Another restaurant I can heartily recommend in the city centre is the Ruan Orchid (Lower Bridge Street; 01244 400661; www.ruanorchid.com). I cook loads of Thai food and this place serves seriously great dishes. I’ve been to Thailand a number of times and my best friend lives in Bangkok, so I know a few things about Thai cuisine. It’s a really decent place to eat, which won’t break the bank, and the staff are incredibly friendly.
I also love the Falcon pub (01244 342060), just up the road from the Ruan Orchid in Lower Bridge Street. It’s another good old-style boozer, which Chester has in abundance. Wood panelling, open fires, oak beams; you know the kind of place.
There aren’t many modern establishments that I can think of, let alone recommend. It’s all about the “old” in Chester.
Oddfellows, also in Lower Bridge Street, is inside an old building, but the interior has been completely revamped (01244 40001; www.oddfellows.biz). It has good food, good drink and good atmosphere – exactly the components you want from an evening dining out. It was completed and opened in the last half of 2009 and a lot of money has been invested to create a unique and quirky place. Giant Alice in Wonderland-type lamps adorn the tables in the bar and, whether you dine in the Pantry downstairs, or the restaurant upstairs, you’ll enjoy your meal and the surroundings.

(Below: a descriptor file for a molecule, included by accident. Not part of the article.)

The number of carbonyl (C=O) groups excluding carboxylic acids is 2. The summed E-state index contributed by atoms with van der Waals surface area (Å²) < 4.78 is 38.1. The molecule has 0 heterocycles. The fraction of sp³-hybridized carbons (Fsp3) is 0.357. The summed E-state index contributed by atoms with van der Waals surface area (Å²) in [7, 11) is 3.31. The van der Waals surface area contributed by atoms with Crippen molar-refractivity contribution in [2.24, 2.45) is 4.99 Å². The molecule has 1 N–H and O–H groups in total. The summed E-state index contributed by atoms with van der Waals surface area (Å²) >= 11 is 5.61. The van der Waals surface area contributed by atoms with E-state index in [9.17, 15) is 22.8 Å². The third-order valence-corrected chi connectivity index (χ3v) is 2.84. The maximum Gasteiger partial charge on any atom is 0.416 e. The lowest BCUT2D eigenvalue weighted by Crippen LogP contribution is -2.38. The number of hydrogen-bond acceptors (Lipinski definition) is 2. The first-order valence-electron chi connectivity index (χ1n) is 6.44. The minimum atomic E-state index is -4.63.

Where to stay
Living in Manchester, I don’t have a lot of need to stay in Chester, but the odd times I do, and the places I recommend to other visitors, are The Chester Grosvenor and Spa, or if you’re on a smaller budget, the MacDonald New Blossoms Hotel Chester. Both are in the city centre and offer luxury five and four star experiences, respectively.
There are many other city centre hotels and Chester boasts lots of B&Bs for the smaller budget.
Doing the job I do, I’m always on the lookout for food and ingredients that have been produced locally. It sounds like the “in thing” these days, but it’s something I’ve always believed in as a chef. Any chef worth his or her salt will say exactly the same thing.
There’s a wealth of great produce from the Cheshire area and on a wider note the north west is blessed when it comes to fantastic produce. One of the best places in the city is the Chester Cheese Shop (Northgate Street; 01244 346240; www.chestercheeseshop.co.uk). It’s been going for a quarter of a century and has more than 200 different cheeses available made from cow, goat and ewe milk. My restaurant buys all our cheese from the wholesale side of the business; their cheeses are amazing and Chester is lucky to have such an incredible shop.
There is good produce to be found in Chester Market too (Princess Street; www.chestermarket.com). It’s not the most attractive market in the world, but the things available, and the sheer experience of being in a buzzing market atmosphere, is something people should experience.
Northgate Street is a good little foodie stretch actually. There’s a really great butchers on the street and a little deli called Joseph Benjamin (01244 344295; www.josephbenjamin.co.uk), which is run by two brothers who make their own breads and brown sauce; it’s incredible. When they say homemade, they mean everything is made on premises and their chutneys, pates and pastries are wonderful. They’ve also expanded and their small restaurant is cosy, stylish and dishes up some of the produce from the deli – followed by a fine cheese plate from our friends down the road – The Chester Cheese Shop!
My best advice is to visit Chester, and get your own taste of one of England’s finest cities.